Minnesota Legislature OKs medical marijuana bill
ST. PAUL — Minnesota is on the cusp of joining more than 20 states in legalizing medical marijuana.
The state Senate voted 46-16 on Friday for a bill that would provide cannabis in the form of liquids and pills to terminally ill patients and those with eight serious medical conditions.
The House followed suit Friday evening with a 89-40 vote.
The legislation now goes to Gov. Mark Dayton, who said Thursday he would sign the bill.
“This is about getting something into the hands of people who have no other available options that are any good at all — people who are suffering,” said Sen. Scott Dibble, DFL-Minneapolis, who sponsored a medical cannabis bill passed this session by the Senate.
The legislation asks the state Health Department to select and regulate two in-state marijuana manufacturers that would each operate four distribution centers spread across the state.
Patients would not be able to smoke marijuana or use plant materials in vaporizers, although vaporization of liquids would be permitted. Doctors would have to certify that a patient has a qualifying medical condition.
Twenty-one states and the District of Columbia allow medical marijuana. The issue has been pushed to the forefront in Minnesota this year by families seeking access to the drug for children with severe seizure disorders.
Children take marijuana in the form of a liquid or oil that would be allowed by the bill. Families say the treatment is superior to traditional pharmaceuticals that they say offer little relief and significant side effects.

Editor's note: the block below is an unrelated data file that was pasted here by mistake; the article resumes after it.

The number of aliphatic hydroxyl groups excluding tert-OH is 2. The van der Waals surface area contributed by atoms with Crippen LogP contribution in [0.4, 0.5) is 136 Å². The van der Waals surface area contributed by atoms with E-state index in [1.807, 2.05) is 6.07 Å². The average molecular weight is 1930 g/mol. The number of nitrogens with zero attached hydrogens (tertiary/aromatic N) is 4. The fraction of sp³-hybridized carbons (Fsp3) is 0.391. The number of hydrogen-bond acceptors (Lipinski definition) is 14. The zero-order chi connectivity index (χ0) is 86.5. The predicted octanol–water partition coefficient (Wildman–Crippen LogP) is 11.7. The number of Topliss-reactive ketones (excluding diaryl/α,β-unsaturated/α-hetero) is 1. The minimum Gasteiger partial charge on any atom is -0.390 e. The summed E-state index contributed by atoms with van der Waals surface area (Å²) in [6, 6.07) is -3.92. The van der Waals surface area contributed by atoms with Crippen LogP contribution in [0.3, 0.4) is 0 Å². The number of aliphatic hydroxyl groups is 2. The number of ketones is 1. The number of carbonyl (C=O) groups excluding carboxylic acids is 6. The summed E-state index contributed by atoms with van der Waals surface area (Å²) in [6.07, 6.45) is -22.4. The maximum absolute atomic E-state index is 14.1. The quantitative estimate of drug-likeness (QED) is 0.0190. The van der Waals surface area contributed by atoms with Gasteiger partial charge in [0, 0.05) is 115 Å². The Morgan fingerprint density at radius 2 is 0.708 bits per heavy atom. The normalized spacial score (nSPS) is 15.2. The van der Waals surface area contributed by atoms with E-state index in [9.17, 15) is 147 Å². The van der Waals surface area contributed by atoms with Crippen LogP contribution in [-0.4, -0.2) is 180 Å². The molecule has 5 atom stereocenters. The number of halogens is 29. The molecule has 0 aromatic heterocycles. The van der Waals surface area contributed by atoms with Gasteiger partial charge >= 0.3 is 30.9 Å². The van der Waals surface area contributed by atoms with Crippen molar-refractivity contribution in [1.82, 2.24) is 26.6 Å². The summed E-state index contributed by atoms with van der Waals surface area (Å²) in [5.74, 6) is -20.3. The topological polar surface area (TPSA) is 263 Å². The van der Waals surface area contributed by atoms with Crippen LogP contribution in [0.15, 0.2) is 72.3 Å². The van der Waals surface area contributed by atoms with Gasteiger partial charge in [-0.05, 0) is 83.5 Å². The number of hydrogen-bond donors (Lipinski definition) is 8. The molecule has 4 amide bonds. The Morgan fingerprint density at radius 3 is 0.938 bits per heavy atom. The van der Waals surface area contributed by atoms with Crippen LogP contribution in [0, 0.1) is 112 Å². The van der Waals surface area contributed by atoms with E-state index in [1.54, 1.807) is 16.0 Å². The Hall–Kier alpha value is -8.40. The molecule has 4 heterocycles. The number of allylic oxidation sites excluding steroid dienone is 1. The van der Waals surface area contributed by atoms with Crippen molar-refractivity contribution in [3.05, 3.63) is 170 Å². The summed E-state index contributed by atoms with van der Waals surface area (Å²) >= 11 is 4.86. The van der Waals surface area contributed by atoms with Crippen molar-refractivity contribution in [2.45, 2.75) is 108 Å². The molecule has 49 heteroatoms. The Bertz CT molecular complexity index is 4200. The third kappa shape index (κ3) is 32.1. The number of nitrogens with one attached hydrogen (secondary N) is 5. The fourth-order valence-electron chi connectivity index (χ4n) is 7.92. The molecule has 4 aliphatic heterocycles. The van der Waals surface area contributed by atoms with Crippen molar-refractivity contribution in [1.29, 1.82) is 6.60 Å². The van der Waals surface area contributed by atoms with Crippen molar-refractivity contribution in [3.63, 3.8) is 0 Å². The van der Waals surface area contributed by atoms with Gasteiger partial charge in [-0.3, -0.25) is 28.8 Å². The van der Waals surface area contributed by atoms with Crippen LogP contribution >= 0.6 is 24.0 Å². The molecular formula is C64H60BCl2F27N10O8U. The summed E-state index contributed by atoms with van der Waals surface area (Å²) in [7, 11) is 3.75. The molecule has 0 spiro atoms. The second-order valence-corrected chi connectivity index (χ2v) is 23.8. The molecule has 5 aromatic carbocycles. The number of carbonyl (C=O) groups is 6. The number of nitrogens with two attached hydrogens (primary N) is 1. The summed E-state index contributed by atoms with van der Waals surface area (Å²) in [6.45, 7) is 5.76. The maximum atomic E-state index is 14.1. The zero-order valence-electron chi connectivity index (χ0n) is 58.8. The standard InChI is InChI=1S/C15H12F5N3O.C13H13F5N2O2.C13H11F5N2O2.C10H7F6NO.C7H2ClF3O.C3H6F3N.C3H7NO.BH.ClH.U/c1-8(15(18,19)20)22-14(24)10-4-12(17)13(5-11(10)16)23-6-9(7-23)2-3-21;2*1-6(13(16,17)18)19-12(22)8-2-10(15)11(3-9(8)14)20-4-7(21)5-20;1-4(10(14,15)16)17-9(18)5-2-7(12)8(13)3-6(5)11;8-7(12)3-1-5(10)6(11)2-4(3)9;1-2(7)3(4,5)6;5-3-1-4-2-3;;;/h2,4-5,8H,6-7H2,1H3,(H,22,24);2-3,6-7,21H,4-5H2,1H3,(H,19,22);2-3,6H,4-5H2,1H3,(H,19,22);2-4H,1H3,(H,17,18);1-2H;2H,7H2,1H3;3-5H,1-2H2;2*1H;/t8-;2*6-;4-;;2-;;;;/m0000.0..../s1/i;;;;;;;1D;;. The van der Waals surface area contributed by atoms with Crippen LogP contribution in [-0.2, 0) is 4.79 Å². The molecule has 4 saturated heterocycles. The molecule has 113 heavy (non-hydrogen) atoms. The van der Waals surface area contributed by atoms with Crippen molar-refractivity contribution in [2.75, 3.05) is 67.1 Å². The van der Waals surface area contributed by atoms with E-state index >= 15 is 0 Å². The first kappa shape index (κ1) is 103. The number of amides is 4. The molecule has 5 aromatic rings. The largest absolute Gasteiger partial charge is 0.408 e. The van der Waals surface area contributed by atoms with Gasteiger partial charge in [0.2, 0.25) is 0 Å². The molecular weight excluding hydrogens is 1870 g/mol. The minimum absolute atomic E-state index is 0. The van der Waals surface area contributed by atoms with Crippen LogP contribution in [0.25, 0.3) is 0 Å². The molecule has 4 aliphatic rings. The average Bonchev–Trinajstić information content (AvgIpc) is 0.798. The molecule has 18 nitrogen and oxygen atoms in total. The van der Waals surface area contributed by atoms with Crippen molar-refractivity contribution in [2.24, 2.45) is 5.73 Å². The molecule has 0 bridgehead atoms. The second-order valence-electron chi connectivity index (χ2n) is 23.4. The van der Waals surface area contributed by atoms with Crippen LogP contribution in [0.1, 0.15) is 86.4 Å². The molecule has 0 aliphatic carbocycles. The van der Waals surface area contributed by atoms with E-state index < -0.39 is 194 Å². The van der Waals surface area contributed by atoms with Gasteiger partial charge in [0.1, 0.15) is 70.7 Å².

Similar concerns have prompted lawmakers in seven states this year to allow limited access to a form of medical marijuana that’s thought to help with seizure disorders.
While legislators approved the bill with overwhelming numbers, some raised concerns Friday about the potential for unintended consequences with legalized medical cannabis.
Sen. Carrie Ruud, R-Breezy Point, said she feared legalizing medical cannabis would lead to more problems with marijuana abuse and addiction. Ruud predicted: “It will change the face of Minnesota, people, don’t think it won’t.”
Rep. Kathy Lohmer, R-Stillwater, said patients lack information about adverse interactions between medical cannabis and other medications they might be taking.
“I feel like we’re making decisions here based on emotional feelings instead of science, and I don’t think that’s a responsible governing measure,” Lohmer said.
Dibble, however, argued that the bill includes measures to prevent improper diversion of marijuana, and follows the example of states that have created programs and avoided problems.
Rep. Carly Melin, DFL-Hibbing, said the bill responds to the needs of patients who aren’t getting help from treatments approved by the Food and Drug Administration.
Melin sponsored the original House bill for medical cannabis, and said Friday that lawmakers were compelled to act on the issue by stories from patient families.
“The reason this bill is becoming law is not because of us — it’s because of them,” Melin said. “They told their stories and they fought for their kids or for their loved ones.”
Marijuana would be dispensed by a pharmacist employed by the manufacturer who would counsel patients on options. Pharmacists would consult guidance from the state Health Commissioner about forms and dosages that are best suited to conditions.